It has been argued that trust is built on competence and ethics (Edelman, 2020), which are defining traits of professionals. One of the defining features of professions, and arguably the key to their ongoing relevance and survival, is adherence to codes of professional ethics (Susskind and Susskind, 2015).

Professionals and their organisations have many and varied opportunities to compromise their adherence to professional ethics, for example by pursuing private gain or personal advantage (Medical Professionalism Project, 2002) . Membership in a professional association plays a role in promoting a healthy respect for these codes of professional ethics. A membership benefit for such organisations may be the provision of guidance or advice about professional behaviour or norms. Improved awareness of this role of professional organisations may ease the rising concerns described above.

This project seeks to determine how professional associations currently support members in discharging their duties ethically and how professionals who are members perceive the value of such support. The objective is to establish how ACoP could best serve members by providing resources that enable Member Organisations and their member professionals to best discharge their professional duties.  An initial research activity is to conduct a survey and gap analysis in order to understand current resourcing by member organisations and the perceptions about the resources provided.

If you would like more information on this project, contact us on 1300 664 587 or

COVID-19 Road to Recovery Education/Training Needs

The COVID-19 pandemic has had a devastating impact on employment, required workplace skills and the nature of jobs of many Australian employees and workers. We are seeking your help to establish which and how new skills should be provided, funded and acquired more quickly to ensure all Australians can participate and benefit from Australia’s successful business recovery during and after the COVID-19 pandemic.

Our research team seeks to find out what has changed for working Australians regarding:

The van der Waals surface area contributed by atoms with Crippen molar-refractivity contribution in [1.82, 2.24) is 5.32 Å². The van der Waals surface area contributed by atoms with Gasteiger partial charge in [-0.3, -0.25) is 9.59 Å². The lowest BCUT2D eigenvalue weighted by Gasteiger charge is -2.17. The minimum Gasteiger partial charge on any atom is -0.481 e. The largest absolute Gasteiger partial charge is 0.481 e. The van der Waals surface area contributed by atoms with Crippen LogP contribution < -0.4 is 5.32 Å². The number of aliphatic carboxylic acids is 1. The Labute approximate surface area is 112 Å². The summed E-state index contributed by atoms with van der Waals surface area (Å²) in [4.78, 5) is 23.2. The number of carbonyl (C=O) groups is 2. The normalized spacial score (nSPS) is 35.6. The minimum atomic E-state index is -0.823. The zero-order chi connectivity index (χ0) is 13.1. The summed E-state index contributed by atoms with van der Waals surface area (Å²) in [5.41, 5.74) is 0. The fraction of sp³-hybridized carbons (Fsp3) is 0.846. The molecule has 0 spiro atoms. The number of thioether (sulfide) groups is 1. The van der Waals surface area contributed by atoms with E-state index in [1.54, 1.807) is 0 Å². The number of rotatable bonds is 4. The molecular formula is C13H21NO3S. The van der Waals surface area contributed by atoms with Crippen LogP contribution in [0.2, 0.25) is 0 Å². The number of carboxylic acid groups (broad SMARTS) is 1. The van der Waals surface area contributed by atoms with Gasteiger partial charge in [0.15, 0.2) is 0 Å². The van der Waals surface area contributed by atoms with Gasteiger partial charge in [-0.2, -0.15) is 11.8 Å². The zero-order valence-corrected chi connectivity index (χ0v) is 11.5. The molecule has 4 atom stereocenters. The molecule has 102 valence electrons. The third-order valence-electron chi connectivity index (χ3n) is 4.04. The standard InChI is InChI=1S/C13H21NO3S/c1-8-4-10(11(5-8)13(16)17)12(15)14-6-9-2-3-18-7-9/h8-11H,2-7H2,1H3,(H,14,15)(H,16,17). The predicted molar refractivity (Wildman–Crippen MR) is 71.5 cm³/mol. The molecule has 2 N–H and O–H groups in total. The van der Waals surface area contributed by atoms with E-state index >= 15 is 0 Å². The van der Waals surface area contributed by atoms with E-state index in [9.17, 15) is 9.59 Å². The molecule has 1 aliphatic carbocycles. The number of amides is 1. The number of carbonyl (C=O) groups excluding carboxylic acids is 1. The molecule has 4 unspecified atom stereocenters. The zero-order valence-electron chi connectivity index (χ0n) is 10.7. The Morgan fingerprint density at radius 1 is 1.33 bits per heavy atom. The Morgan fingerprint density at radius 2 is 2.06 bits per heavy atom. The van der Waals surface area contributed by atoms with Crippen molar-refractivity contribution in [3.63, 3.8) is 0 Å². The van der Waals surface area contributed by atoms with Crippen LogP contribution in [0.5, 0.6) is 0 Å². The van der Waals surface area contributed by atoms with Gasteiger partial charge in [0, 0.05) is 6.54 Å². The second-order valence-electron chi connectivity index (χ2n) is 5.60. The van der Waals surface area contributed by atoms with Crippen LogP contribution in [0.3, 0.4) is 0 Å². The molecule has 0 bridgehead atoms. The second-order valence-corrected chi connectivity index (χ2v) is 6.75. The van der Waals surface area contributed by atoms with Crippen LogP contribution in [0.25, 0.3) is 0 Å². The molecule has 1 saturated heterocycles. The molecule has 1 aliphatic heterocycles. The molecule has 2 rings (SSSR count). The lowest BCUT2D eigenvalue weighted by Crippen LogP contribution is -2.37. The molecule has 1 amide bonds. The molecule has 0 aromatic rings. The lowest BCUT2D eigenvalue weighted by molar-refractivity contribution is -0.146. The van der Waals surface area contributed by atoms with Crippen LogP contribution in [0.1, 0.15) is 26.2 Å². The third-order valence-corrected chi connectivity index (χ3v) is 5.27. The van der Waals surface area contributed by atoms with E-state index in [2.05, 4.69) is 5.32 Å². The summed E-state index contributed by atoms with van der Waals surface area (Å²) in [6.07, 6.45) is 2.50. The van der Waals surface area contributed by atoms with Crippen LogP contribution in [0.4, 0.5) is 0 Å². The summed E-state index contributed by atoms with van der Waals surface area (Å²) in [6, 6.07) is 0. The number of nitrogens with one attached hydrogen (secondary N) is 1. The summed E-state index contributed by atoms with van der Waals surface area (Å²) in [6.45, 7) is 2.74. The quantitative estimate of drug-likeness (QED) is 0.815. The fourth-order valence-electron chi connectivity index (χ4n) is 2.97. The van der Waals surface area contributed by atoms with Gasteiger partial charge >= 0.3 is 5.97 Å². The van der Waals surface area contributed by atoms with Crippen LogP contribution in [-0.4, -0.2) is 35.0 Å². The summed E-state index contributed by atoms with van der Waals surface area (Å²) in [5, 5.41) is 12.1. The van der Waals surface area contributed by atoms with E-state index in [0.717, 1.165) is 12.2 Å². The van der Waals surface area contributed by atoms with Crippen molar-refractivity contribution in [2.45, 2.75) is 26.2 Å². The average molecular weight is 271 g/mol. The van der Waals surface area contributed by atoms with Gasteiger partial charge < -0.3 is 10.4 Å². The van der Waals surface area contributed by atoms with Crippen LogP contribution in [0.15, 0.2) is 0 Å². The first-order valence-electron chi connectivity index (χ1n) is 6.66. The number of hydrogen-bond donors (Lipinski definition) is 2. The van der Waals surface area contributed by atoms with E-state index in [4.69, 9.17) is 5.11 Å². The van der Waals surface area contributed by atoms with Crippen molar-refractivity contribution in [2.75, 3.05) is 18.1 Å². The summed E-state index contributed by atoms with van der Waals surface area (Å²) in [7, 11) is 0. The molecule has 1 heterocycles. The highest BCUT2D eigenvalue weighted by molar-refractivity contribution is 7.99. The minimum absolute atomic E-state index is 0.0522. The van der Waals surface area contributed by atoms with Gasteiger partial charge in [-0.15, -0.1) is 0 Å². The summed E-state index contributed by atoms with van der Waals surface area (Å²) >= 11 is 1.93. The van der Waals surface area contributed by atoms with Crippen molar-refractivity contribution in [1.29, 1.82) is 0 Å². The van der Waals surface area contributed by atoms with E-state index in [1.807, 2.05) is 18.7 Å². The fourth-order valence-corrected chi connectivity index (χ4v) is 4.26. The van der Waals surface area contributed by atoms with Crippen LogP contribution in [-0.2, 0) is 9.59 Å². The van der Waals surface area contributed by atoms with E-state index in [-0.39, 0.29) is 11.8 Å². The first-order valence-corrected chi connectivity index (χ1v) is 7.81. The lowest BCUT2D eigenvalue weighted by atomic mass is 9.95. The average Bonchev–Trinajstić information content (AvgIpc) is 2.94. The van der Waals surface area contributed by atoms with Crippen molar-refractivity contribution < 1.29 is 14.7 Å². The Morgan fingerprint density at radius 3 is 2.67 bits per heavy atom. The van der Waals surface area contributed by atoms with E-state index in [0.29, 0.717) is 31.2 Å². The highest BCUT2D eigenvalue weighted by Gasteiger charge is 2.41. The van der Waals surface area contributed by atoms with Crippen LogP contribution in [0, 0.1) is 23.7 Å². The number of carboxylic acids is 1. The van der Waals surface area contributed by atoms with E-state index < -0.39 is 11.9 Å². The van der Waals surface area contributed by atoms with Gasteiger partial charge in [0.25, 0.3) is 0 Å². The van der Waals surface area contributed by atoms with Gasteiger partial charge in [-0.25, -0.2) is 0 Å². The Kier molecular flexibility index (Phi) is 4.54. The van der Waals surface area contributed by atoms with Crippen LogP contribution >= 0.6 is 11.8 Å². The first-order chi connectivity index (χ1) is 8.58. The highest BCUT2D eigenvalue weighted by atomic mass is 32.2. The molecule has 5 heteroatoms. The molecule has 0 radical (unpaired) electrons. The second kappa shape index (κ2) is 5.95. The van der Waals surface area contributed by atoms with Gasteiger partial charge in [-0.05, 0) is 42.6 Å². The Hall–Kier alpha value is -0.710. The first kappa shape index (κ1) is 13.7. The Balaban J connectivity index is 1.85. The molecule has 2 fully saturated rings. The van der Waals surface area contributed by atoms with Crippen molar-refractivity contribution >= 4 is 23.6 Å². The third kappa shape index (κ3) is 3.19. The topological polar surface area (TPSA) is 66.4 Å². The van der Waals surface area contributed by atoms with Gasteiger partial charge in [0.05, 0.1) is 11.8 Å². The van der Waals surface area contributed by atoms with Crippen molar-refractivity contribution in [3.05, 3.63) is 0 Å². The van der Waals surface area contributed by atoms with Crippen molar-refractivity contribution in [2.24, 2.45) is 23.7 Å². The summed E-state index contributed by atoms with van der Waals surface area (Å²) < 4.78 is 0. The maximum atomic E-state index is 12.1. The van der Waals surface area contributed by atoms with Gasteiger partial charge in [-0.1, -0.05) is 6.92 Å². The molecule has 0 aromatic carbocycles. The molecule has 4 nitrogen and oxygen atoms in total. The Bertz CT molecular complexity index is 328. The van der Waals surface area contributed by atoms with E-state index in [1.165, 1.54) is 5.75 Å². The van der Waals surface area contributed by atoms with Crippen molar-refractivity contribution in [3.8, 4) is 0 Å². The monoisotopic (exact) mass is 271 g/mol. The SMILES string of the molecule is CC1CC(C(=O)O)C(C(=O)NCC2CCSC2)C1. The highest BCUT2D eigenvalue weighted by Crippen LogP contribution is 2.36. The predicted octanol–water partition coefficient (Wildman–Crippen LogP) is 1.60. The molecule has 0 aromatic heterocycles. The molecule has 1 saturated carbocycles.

• The technical and generic skills you or your team members need, or need more of, since the start of the COVID-19 pandemic.
  • The optimal ways to address these skills needs in the next 12 months, including innovative approaches and possible government support packages.

We need the views of a broad range of Australian workers including: professionals who work in large or small organisations; small business owners; sole traders and micro business owners; contractors; consultants; and others. If you are an Australian worker over the age of 18, you are invited to share your views.

This survey has been approved and is conducted independently by Deakin University. This study has received Deakin University ethics approval (reference number: HAE-20-087). The research project is endorsed and overseen by the COSBOA/ACoP “COVID-19 Business Recovery Council” which directly advises the Prime Minister’s National COVID-19 Coordination Commission.

For more information on the survey, please contact the Office of the CEO on 1300 664 587 or at!

ACoP shares Accreditation Experience with Irish Regulator QQI

Irish higher education regulator Quality and Qualifications Ireland (QQI) has invited us to share our experiences with the creation and implementation of our Joint Statement on Higher Education Course Accreditation with their member organisations.

ACoP is increasingly being asked to share and advise other organisations worldwide based on our experiences in our areas of policy and advocacy. Recently we were approached by Ireland’s national regulator of education and training services Quality and Qualifications Ireland (QQI) to share our experiences in developing and implementing national standards for higher education course accredition.

Founded in 2012, QQI develops and maintains the Irish National Framework of Qualifications (NFQ), a 10-level framework for the development, recognition and awarding of qualifications similar to our AQF. QQI also approves programs offered at a variety of schools, colleges and further and higher education and training institutions at the respective NFQ level. QQI members include many Irish professional associations such as Engineers Ireland, Chartered Accountants Ireland, the Nursing and Midwifery Board of Ireland, the Veterinary Council of Ireland, etc.

At QQI’s May 2020 ‘Finding Common Ground: Aligning Accreditation and Adapting to Crisis‘ meeting of Ireland’s professional associations, the more than 30 attendees participated in a live presentation on our learnings from the experience of developing and implementing our Joint Statement on Higher Education Course Accreditation. During the subsequent Q&A session, they discussed with the presenter Klaus Veil the benefits, challenges and lessons learnt during the process. ACoP’s recent work on the Joint Statement of Principles for Higher Education during the COVID-19 pandemic was also discussed.

If you want to find our more about our collaboration with QQI, please contact us on 1300 664 587 or